The words “It’s better to give than receive” apparently don’t apply to Thomas Jefferson seniors Sean Sullivan and Jason Salman when they are on the football field.
When a quarterback giveths — whether their own or their opponents — one of the two typically takeths away, either via reception or interception.
Sullivan believes the pair, who have combined for more than 1,300 yards receiving this season, have no peers when it comes to top receiving duos in the WPIAL.
“We’re definitely the best,” said Sullivan, a three-year starter and two-time all-conference pick. “That’s what our expectations were coming into the season. Cherp [Coach Bill Cherpak] knows that we can both make plays, so that’s just what we do.”
And those plays come on defense, too, with the two giving opposing offenses headaches due to their thievery — they’ve combined for 12 interceptions — while leading an opportunistic TJ secondary that has 18 interceptions in all.
Add that up, and Thomas Jefferson boasts a pair of two-way gamebreakers as it nears the WPIAL Class 4A playoffs. The No. 4-ranked Jaguars (8-1, 4-1) hope Sullivan and Salman are both at their best Friday when the team hosts No. 2 McKeesport (8-1, 5-0) in a battle that will decide the Big Seven Conference championship.
Thomas Jefferson is one of only two teams in the WPIAL that boast a pair of players with at least 31 catches and 600 yards receiving. (Gateway is the other.) Sullivan (6 feet, 180 pounds) has 37 catches for 691 yards and eight touchdowns, while Salman (5-9, 158) has a receiving line of 31-613-6.
“Between the two of them, they kind of do things differently, and they know what they do differently,” Cherpak said. “Sal’s more of our slot, scat type guy, where Sean is more of the vertical, deeper threat guy, the more physical type guy. So they’ve complemented each other pretty well. We’re going to need a lot out of them this week.”
Sullivan is one of the leading active career receivers in the area. He has 114 receptions for 2,150 yards and 24 touchdowns, with nearly all of that production coming since his sophomore season. A season ago, Sullivan ranked 10th in the WPIAL with 48 receptions and added 922 yards and 11 touchdowns.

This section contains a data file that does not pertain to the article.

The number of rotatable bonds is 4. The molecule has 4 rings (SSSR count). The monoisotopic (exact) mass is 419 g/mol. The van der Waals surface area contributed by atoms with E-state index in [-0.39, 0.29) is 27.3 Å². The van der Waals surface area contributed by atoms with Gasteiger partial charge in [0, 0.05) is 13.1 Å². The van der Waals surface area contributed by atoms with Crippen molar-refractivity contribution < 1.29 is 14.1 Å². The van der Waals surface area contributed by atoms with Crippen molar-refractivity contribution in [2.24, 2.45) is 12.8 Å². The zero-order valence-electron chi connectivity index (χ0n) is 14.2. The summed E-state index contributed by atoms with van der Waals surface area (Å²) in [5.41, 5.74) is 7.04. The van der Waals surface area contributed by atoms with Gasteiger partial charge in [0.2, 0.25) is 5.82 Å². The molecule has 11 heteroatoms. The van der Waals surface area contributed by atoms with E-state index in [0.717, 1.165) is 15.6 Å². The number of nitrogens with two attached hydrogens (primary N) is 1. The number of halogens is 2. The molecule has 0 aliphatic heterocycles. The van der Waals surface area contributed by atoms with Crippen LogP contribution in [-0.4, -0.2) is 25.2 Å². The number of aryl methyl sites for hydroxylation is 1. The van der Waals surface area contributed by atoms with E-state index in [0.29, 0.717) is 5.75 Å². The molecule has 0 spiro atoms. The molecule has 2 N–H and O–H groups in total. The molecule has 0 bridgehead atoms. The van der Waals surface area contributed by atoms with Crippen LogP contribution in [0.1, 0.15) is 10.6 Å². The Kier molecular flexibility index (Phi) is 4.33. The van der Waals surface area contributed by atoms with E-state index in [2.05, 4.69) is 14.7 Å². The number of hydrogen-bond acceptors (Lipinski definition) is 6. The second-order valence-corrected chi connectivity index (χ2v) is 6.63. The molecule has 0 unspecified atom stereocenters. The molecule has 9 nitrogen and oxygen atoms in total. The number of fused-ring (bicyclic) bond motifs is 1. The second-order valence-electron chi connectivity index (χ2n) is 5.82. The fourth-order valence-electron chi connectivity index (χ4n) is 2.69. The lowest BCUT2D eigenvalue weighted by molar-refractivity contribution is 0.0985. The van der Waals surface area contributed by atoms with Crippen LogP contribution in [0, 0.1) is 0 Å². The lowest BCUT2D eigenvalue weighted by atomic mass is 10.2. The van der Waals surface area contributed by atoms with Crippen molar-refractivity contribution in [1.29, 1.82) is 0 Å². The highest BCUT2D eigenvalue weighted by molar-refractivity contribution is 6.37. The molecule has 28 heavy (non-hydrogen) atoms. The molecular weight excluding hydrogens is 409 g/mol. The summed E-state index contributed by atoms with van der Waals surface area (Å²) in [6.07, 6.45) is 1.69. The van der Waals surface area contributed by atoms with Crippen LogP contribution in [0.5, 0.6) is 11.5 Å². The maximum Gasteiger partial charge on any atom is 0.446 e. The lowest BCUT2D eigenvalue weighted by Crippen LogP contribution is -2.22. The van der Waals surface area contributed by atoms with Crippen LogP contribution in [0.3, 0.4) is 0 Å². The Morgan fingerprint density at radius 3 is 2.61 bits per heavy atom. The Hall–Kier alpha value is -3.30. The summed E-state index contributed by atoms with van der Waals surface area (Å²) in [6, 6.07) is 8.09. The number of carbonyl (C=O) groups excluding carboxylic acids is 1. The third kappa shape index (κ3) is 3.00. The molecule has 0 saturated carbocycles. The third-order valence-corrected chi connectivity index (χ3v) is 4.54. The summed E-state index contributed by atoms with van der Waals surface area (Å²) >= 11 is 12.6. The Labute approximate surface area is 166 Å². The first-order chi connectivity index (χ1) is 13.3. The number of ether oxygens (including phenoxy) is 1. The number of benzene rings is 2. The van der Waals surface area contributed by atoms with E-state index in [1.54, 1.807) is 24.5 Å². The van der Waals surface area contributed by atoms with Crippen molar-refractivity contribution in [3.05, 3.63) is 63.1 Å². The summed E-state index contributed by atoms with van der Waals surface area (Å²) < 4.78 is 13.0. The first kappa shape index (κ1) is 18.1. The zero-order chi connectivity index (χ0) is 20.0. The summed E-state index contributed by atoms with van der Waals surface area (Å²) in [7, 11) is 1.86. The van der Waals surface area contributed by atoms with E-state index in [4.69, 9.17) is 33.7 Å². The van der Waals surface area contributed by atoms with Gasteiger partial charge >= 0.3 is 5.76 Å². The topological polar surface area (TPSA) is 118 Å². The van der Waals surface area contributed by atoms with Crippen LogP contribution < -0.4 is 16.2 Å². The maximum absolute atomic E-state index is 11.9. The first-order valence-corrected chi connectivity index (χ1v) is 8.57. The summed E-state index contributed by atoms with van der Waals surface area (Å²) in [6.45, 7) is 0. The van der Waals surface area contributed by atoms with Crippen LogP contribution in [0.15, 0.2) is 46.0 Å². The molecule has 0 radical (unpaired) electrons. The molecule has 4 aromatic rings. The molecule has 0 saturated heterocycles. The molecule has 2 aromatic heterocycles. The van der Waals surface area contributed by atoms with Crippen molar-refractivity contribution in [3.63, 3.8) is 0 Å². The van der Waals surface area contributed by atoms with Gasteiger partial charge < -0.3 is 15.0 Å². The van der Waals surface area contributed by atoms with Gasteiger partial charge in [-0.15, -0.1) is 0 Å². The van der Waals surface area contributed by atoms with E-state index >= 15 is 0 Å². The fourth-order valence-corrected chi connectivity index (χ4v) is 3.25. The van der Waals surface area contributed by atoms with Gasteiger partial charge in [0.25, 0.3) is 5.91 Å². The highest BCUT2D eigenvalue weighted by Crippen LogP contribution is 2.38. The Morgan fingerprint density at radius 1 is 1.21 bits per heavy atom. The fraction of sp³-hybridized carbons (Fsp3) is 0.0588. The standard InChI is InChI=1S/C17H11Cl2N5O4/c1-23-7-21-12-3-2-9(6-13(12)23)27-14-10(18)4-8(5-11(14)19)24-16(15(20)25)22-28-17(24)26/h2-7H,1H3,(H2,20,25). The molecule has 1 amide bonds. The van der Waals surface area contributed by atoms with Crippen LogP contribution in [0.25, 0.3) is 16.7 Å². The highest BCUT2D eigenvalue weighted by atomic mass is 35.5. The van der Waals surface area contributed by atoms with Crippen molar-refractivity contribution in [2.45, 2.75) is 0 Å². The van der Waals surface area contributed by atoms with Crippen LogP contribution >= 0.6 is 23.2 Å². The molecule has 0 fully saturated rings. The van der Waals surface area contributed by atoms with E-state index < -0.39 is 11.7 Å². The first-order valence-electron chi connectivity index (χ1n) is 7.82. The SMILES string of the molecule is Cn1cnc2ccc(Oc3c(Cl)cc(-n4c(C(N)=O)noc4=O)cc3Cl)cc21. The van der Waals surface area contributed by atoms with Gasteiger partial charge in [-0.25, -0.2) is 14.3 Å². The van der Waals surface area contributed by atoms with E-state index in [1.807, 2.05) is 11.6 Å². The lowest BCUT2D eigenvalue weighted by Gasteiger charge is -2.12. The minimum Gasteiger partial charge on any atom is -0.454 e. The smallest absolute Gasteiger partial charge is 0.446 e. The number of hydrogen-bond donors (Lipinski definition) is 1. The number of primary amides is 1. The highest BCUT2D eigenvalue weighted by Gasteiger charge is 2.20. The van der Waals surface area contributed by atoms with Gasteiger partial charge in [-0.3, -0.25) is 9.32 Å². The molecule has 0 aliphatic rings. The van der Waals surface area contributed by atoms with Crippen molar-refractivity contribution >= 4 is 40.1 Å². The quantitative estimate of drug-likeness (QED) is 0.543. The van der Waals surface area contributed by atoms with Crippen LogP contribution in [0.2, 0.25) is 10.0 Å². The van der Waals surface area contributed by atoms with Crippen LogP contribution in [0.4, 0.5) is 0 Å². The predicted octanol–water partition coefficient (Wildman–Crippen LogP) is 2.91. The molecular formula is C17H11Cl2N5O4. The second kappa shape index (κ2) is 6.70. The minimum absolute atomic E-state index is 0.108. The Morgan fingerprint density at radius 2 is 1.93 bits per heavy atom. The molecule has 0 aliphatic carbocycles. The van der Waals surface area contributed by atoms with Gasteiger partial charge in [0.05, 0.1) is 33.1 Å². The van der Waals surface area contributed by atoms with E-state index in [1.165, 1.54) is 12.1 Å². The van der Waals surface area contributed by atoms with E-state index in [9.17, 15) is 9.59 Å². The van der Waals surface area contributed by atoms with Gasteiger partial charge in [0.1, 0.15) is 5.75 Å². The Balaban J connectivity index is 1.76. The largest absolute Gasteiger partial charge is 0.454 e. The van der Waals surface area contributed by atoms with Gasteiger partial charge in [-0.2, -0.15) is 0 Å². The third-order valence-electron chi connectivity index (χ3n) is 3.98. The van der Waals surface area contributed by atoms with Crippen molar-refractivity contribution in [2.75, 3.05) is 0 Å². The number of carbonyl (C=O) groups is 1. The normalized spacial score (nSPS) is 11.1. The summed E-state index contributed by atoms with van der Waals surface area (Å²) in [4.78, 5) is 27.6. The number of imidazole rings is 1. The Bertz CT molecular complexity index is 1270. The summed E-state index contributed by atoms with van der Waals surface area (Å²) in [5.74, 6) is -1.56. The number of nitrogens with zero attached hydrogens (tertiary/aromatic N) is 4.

This season, Sullivan started with three consecutive 100-yard performances, giving him eight of those in his career. He then hauled in a career-best three touchdowns last week against Connellsville, the sixth multi-touchdown effort of his career.
“I just learn from him in practice,” Salman said. “I’m going against the best in practice every day. He helps me learn and helps me step up when I need to. The best players guard him, and that gives me an opportunity.”
Salman has emerged as the perfect complement to Sullivan this fall after finishing his junior season with 21 catches for 233 yards and a touchdown. Salman has a pair of two-touchdown games this season, but his biggest performance came in a 24-19 win at defending PIAA Class 3A champion Belle Vernon, ending the Leopards’ 14-game win streak. Salman had five receptions for 166 yards, the highlight being his 49-yard game-winning touchdown catch on a throw from junior Luke Kosko with about three minutes left.
“It’s helped us a lot,” Sullivan said of Salman’s emergence, “because if teams want to put a safety over me, I trust him 1-on-1 with any corner in the WPIAL. That’s easy for us. I’m taking him all day.”
Making what Sullivan and Salman have done this season even more impressive is that they’ve done it with Thomas Jefferson using the two-quarterback platoon of Kosko and senior Brody Evans. But no matter who is throwing them the ball, both Sullivan and Salman seem to produce.
Sullivan, a safety, and Salman, a cornerback, have risen to the occasion defensively, too. According to MaxPreps, Salman ranks among the state leaders with seven interceptions and Sullivan has five. Salman has intercepted a pass in all but two games. He has two pick sixes and has also returned a punt for a touchdown. Sullivan has a team-best four fumble recoveries and ranks among the team’s top tacklers.
“We put them out on islands all the time,” Cherpak said, “and I think that’s how they get a lot of their picks. Teams see that and say, ‘It’s 1-on-1 out there. Let’s see if they can defend.’ And they make some great plays.”
Chances are Sullivan and Salman won’t get many opportunities to intercept passes against McKeesport. That’s because the Tigers rarely throw the ball, relying instead on their vaunted flexbone rushing attack to bludgeon foes. However, look for Thomas Jefferson to throw the ball plenty, meaning its prolific pair of receivers should get lots of chances to make plays.
“This is always one of the biggest games of the season,” Sullivan said. “It’s going to be senior night, so we’re definitely going to come to play. I’m really confident coming into this game. It’s going to be a big game for sure … physical.”